During His travels in Samaria and Galilee, Jesus was confronted in one village by a group of ten lepers (Luke 17:11-19).  The disease that afflicted them had made them social outcasts.  The illness that infected them had no known earthly cure in those days.  So their helpless plight made them turn to Jesus in desperation and request mercy and healing.  In compassion, our Lord responded (as He always did) to their need and healed all ten.  We cannot imagine the impact that this healing and restoration had upon them and their families.  All ten were cleansed of the leprosy, but only one glorified God and stopped to thank the Savior.

We would all agree that ingratitude is inexcusable.  And yet, so often we are equally remiss as were the nine lepers in giving thanks to God.  Paul declared that we are to give thanks in everything and for everything that we recognize as a gift from God (I Thessalonians 5:18).  James declared that all good and perfect gifts we receive originate with God.  Too often we equate blessings with material things alone.  Then we fail to adequately thank God for the greater gifts He bestows.  Let us examine a few of those greater gifts.

First, we should thank God for the simplicity of salvation.  Men and religion have done their best to complicate God’s program of redemption.  They add to the Cross things such as church membership, baptism, good works and mysterious “second works” of grace.  But, in Acts 16:31, Paul’s response to the inquiry of the Philippian jailer was to “Believe in the Lord Jesus Christ and thou shalt be saved…”  That’s plain and simple and will not exclude anyone from accepting God’s precious gift.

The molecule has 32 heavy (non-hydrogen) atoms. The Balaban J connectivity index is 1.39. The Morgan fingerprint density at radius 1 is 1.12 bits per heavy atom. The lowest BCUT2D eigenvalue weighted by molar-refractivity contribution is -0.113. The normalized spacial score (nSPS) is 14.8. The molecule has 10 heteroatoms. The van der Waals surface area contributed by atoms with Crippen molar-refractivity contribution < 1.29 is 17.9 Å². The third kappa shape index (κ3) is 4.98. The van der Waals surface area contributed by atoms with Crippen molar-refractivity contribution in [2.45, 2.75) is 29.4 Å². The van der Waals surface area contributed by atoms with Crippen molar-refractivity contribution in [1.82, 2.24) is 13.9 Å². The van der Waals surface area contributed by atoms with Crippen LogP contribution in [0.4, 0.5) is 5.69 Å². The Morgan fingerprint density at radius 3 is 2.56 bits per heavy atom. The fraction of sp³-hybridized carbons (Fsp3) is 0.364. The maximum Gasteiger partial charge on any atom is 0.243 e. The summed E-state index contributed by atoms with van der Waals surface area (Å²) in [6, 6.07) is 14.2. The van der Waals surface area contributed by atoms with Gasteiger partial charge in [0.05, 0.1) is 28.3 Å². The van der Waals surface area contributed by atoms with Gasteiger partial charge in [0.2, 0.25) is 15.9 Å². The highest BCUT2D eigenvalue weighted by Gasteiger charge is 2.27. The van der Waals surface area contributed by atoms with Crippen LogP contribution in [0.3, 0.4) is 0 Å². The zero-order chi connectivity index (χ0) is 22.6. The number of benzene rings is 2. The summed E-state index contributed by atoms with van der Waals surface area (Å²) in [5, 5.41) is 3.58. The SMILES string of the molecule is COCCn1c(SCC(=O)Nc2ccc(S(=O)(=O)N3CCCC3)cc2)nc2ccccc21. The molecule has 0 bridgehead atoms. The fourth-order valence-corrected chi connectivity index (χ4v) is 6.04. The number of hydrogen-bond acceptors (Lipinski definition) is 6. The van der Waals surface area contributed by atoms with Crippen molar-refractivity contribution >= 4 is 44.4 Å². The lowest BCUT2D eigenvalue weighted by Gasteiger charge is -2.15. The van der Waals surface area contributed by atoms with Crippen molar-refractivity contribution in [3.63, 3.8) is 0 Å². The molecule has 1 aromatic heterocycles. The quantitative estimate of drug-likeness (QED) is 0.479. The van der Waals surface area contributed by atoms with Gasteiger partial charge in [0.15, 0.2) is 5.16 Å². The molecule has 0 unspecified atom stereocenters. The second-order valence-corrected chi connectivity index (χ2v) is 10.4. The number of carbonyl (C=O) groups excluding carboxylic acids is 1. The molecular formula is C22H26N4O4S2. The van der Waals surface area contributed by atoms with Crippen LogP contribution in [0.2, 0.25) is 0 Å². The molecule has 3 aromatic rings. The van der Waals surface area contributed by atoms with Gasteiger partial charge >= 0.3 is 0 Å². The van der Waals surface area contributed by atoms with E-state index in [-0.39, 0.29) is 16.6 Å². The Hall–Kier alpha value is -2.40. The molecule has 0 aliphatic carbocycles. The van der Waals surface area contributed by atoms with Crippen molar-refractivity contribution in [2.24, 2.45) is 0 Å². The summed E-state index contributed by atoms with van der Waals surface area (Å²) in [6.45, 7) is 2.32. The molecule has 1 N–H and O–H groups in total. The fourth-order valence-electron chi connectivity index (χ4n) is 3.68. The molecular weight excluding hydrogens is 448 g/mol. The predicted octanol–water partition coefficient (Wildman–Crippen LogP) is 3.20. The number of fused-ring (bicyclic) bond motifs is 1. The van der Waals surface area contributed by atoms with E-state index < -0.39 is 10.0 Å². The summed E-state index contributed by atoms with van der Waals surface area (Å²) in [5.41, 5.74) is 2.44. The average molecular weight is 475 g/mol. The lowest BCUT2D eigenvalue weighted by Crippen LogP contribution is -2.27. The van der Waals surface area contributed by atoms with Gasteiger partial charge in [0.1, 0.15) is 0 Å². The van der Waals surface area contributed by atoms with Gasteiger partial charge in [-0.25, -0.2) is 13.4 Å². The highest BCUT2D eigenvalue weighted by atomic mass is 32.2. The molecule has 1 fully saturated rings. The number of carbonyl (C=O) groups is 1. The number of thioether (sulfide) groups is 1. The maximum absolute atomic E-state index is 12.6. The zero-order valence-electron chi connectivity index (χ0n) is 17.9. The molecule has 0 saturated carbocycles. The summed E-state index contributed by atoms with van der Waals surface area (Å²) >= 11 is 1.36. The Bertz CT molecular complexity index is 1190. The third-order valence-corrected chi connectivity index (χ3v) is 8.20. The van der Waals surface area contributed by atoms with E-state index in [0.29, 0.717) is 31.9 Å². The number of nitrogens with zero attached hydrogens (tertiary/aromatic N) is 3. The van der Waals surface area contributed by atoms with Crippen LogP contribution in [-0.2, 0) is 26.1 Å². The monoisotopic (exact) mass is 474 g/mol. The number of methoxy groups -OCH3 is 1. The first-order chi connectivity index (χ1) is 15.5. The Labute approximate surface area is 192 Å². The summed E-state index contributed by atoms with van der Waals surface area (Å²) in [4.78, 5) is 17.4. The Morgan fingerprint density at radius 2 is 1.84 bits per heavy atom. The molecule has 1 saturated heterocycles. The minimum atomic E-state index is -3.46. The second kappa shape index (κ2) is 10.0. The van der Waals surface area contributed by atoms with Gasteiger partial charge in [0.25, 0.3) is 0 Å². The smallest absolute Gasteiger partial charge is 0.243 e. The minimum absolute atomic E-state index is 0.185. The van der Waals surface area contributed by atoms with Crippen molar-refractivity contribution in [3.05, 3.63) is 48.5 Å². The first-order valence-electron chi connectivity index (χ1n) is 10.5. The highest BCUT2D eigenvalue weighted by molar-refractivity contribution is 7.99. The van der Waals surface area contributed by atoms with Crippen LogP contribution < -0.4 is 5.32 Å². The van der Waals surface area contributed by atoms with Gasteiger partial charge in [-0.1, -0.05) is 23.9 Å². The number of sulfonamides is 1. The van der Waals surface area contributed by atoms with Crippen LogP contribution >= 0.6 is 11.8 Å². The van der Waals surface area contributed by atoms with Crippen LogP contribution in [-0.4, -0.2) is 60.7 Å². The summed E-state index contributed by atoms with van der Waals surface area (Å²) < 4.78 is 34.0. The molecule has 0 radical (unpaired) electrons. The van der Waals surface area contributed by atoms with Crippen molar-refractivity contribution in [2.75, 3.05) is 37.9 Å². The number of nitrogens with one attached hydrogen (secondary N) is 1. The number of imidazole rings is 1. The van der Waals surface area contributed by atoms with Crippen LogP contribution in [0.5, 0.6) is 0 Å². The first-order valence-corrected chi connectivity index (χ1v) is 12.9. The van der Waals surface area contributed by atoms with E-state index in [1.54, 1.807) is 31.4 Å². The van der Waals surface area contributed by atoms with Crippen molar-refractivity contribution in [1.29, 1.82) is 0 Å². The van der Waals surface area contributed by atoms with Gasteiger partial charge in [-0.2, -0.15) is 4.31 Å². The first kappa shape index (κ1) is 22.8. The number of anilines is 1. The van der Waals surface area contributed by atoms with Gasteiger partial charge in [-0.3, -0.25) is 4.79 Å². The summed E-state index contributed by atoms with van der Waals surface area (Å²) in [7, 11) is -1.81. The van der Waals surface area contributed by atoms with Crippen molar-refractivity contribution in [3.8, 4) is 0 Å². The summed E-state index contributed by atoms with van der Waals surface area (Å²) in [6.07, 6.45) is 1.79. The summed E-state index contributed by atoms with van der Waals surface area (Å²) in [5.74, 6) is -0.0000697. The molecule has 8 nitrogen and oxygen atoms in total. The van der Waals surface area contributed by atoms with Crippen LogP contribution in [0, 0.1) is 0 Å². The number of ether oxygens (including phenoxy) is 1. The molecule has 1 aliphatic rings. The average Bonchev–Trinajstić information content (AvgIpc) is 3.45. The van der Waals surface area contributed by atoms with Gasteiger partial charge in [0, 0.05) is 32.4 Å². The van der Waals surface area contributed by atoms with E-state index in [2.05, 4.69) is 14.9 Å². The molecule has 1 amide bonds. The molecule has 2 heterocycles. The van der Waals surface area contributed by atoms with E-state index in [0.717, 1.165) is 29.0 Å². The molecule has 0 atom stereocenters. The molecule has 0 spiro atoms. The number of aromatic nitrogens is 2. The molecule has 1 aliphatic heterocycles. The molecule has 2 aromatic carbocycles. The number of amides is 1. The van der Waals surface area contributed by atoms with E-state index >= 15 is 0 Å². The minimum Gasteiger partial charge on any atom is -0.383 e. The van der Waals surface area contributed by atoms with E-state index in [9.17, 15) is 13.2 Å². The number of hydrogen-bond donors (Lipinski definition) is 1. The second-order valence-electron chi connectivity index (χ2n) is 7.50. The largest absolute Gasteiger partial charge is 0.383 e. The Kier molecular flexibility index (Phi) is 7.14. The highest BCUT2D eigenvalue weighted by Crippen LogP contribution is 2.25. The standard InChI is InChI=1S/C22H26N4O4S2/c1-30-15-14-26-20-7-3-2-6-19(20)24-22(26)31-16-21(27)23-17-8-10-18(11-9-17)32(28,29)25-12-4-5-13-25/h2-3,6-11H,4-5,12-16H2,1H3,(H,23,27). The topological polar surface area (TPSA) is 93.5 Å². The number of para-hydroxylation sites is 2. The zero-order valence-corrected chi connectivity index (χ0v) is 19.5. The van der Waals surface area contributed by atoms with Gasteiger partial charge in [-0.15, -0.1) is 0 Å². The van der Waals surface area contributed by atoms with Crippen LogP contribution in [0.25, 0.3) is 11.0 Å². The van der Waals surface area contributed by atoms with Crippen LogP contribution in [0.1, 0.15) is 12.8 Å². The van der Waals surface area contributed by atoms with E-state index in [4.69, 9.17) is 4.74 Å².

We ought to also thank God for freedom.  For the believer, there are many avenues of freedom.  We should thank God for the freedom of life we enjoy as Americans and remember that many of our ancestors have paid for that freedom with their blood.  We should also thank God for the spiritual freedom we enjoy as believers.  We are free from the guilt of sin.  We are free from the penalty of sin.  We need not fear the past, present or future.  We are secure in Christ because His blood has cleansed us and sanctified us for God’s kingdom and purpose.  We are free from the “wage of sin” but we are also free from the “rage of sin.”  Jesus has set us free spiritually and we will enjoy His presence, peace and blessing for all eternity.

As you gather with your family and friends this Thanksgiving, amid the turkey, cranberry sauce and pumpkin pie, remember to pause and thank God for all the blessings you have received.  And even in that act of giving thanks you will be further blessed.

Happy Thanksgiving to all!

I Thessalonians 5:18 – “In every thing give thanks: for this is the will of God in Christ Jesus concerning you.”




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